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Priestly's political views in an Inspector Calls
An Inspector Calls
Member Name: djwill
An Inspector Calls
Advantages: Exciting, ironic and funny - A good read
Disadvantages: Nothing really !
HOW DOES PRIESTLEY USE DRAMATIC DEVICES TO CONVEY HIS POLITICAL VIEWS IN AN INSPECTOR CALLS?
The play An Inspector Calls conveys a strong political message. It promotes the idea of socialism, as a society in which community and responsibility are central. This is strongly contrasted with the idea of capitalism, in which 'every man is an island' and has to work for himself, with no second thought for other people. The playwright, J.B.Priestley, uses many dramatic devices, such as dramatic irony and tension in order to effectively convey this political message throughout the play. He uses them appropriately for the time in which he is writing the play and for the time in which the play is set.
The play is set in 1912, Edwardian England, just before the war. This was a very difficult time for England. It was a period when there were many strikes, food shortages and great political tension. In contrast to that, the play was written and published in 1945, just after World War II, when the country was also in disarray. Priestley uses this time difference effectively, showing people that the way forward is socialism. He implies that in order to move forward and to rebuild the country, people have to work together as a society, instead of reverting back to capitalism.
At the beginning of the play, Priestley sets out an extensive series of stage directions. He applies them effectively as a dramatic device, in that he uses them to show how the Birling family are cold, distant people and how capitalism has corrupted them as a family. He illustrates how the family are very well off, alluding to "dessert plates" and "champagne glasses" as well as other expensive items. However, there is also a sense of formality and distance between the family members as he writes that "men are in tails and white ties" and that it is "not cosy and homelike". He also emphasises the remoteness between Mr and Mrs Birling by situating them at opposite ends of the table.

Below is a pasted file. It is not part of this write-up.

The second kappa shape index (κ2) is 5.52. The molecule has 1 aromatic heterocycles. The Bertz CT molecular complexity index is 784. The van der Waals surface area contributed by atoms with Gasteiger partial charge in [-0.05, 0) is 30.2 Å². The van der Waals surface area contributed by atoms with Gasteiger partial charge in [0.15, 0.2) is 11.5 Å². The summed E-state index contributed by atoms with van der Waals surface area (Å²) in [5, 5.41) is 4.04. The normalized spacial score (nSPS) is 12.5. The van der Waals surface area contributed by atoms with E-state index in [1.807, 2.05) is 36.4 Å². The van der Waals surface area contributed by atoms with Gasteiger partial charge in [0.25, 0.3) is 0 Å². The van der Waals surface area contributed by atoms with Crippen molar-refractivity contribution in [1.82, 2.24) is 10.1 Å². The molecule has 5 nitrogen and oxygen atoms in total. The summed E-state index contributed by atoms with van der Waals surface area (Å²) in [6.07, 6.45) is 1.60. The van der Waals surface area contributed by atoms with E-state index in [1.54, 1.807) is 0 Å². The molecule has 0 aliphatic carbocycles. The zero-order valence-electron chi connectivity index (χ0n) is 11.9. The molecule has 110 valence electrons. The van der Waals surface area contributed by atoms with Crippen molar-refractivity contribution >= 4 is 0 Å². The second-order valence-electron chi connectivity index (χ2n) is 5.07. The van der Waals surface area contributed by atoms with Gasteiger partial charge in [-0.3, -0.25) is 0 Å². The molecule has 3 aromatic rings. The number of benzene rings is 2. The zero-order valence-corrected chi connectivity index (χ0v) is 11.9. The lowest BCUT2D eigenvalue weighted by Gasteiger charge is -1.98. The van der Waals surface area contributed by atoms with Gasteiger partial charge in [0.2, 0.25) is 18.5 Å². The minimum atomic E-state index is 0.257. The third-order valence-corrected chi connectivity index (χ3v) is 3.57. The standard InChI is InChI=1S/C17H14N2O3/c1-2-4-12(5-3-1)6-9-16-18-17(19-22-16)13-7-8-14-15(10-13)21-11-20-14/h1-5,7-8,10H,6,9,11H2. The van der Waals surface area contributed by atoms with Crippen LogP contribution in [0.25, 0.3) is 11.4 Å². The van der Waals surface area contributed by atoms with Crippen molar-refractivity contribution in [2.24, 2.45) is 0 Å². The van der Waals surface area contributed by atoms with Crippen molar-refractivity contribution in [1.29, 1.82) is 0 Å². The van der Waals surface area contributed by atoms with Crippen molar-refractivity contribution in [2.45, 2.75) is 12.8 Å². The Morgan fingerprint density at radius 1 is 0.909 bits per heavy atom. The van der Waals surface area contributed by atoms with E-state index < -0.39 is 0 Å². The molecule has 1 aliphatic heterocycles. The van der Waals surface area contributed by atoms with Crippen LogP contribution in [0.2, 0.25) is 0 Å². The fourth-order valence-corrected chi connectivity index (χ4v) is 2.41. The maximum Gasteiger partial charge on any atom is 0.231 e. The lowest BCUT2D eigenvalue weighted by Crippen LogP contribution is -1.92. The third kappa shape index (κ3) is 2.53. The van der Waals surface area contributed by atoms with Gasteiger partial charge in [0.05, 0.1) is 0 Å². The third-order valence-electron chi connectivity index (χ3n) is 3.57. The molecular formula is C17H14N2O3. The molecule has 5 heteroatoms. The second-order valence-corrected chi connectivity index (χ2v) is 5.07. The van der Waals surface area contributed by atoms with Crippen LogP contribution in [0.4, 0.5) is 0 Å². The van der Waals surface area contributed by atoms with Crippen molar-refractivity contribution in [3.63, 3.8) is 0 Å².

Included in the stage directions is the colour and brightness of the lighting. Priestley also uses this as a dramatic device skilfully. The lighting first used is described as "pink and intimate" showing a 'warm' and 'joyful' atmosphere. However the audience gets the sense that it is just a screen covering up secrets and that they are in fact looking through 'rose-tinted glasses' and that it is not really what it seems. This is confirmed when the Inspector appears and the lighting changes to a "brighter and harder light" where it gives the impression of exposure and the revelation of truth.
In this way, the character of the Inspector has also been used as a dramatic device. He is used to convey a message, as a mouthpiece to Priestley's views. He makes it seem as if socialism is the true and honest way to live. The Inspector does not use euphemisms and instead uses graphic imagery in order to shock the Birlings into giving him information, "she'd swallowed a lot of strong disinfectant. Burnt her inside out of course". He also has a feeling of omniscience and an almost ghostly presence. His name, Inspector Goole, indicates this as Goole sounds like Ghoul and Inspector sounds like spectre. The Inspector is used to 'correct' the capitalists and makes a strong statement in favour of socialism in his final rhetorical speech. In this speech he states that for lower class, "Eva Smiths and John Smiths" there is a "chance of happiness" in socialism. The Inspector also makes the audience realise that they are "members of one body" and that they should try their best to help people like Eva Smith, otherwise, as the Inspector implies, "they will be taught in fire and blood and anguish". This almost acts as a threat to the audience and incites them to recognize the value of Priestley's message.